Downtown Las Vegas
770 Las Vegas Blvd. N.
Las Vegas, NV 89101
$15 Students, Seniors
Hours Vary Seasonally
Vegas4Vistors Grade: A
At a Glance
What is it?
A collection of the city’s historic neon signs, rescued and restored or stored and available for you to view. There’s a visitors’ center made out of the old, shell-shaped La Concha motel lobby, the Neon Boneyard with old signs that can be toured, a small park, and restored signs on and around the Fremont Street Experience.
Where is it?
The restored signs are located on and around Fremont Street and the Fremont Street Experience. The permanent museum facility is located a few blocks north on Las Vegas Boulevard at McWilliams Street.
Is it worth the cost?
Seeing the restored signs on Fremont Street is free. Going to the museum and boneyard costs but it is worth it.
What else do I need to know?
Tour times vary seasonally. Be sure to buy tickets in advance through the museum’s website – tours sell out quickly and walk-ups are discouraged.
What’s the bottom line?
It doesn’t get more iconic Vegas than this.
For decades the Young Electric Sign Company (YESCO) has been creating the majority of the amazing neon artwork – yes I called it artwork – that has adorned the fronts of the hotels and casinos in Las Vegas. Actually it goes way beyond that – the neon signs on gas stations, motels, convenience stores, and just about everything else in this city have mostly been done by YESCO.
But as The Strip has marched relentlessly forward toward a more sanitized, upscale, corporate image, the neon signs that adorned the fronts of the casinos have fallen by the wayside, viewed by many as tacky and antiquated. Whether they were replaced by one of those gigantic pseudo-TV screens (yeah, those aren’t tacky) as a hotel remodeled or removed just before the implosion, neon has faded on Las Vegas Boulevard.
Since YESCO technically owns the signs (they are leased to the hotels), they offered refuge to many of the former glories, creating what was colloquially known as the Neon Boneyard. This big fenced off lot located near their main facility was where classic neon artwork was left to fade and rot in the unrelenting Nevada sun. The signs represented the last bits of the colorful history that Las Vegas has swept away in the name of modernity.
And there they probably would’ve stayed if it hadn’t been for the efforts of The Neon Museum, a not-for-profit organization that rescued the signs in conjunction with YESCO and set out on an ambitious project to restore them and/or preserve their unique place in Vegas’ history.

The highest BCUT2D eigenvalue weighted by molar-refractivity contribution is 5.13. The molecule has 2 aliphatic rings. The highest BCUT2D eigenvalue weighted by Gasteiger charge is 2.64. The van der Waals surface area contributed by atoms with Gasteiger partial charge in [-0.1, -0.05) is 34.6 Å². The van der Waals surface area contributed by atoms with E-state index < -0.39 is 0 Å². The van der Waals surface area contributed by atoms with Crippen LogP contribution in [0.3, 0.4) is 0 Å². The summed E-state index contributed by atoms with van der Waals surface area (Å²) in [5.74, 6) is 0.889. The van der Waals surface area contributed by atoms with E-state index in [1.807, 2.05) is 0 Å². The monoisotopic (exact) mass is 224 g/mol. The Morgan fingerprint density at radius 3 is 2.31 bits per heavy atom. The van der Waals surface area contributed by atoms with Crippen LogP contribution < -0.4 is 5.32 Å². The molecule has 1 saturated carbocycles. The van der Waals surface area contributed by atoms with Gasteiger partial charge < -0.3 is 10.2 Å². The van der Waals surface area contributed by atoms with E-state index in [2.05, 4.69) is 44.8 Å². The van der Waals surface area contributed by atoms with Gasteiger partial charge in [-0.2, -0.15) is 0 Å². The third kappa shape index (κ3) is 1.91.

For a long time the Neon Museum has consisted of a few restored signs along and adjacent to The Fremont Street Experience in Downtown Vegas plus a relocated Boneyard that offered limited tours. Now, a permanent, stunning facility offers an amazing glimpse into Las Vegas’ past.
You start in the welcome center, which was once the shell-shaped lobby of the La Concha motel on the Las Vegas Strip. The mid-century wonder was cut up and transported to the museum location and then restored to act as a queuing location for the guided tours that take place in the adjacent boneyard.
Groups of about a dozen are taken through the dusty but well-organized and laid-out lot where you’ll see and hear stories about signs from historic, and in many cases long-gone, Vegas casinos. There is an original corner piece from Golden Nugget, a massive script sign from the Moulin Rouge, a camel-adorned display from the Sahara, a massive pirate skull from Treasure Island, and dozens more. Each one comes with a story and the tour guides are not only well-informed but seem almost giddy to be sharing the history of these treasures.
A 2018 expansion added more signs and viewing areas and a nighttime show called “Brilliant!” that projects lights and video onto the signs to make them seem as if they are coming alive.
My favorite pieces were the more obscure ones. For instance, there’s a sign from a small motel that shares the name with a multi-billion dollar Strip complex: City Center. It featured a cityscape that made it appear as if lights were coming on in buildings as night fell. And I loved hearing the behind-the-scenes tales of the hotels and the signs themselves, some of which was new to even me, a big Vegas history buff. For instance, did you know that the Moulin Rouge sign was created by Betty Willis, the same person who designed the Welcome to Fabulous Las Vegas sign?
The tour lasts about an hour and is absolutely worth what it will cost you to take it.
A few quick notes… buying tickets in advance via their website is an absolute must. Because they limit the number of people who can be on each guided tour, they fill up quickly and so walk-ups are often turned away. The good news here is that they now offer self-guided tours, which aren’t as informative as the ones with people explaining the history of the signs but a decent fallback position if you can’t get a ticket to one of the guided tours. Also, note that the majority of the tour is outside, so pay attention to the weather forecast (hot or cold) and plan your wardrobe accordingly.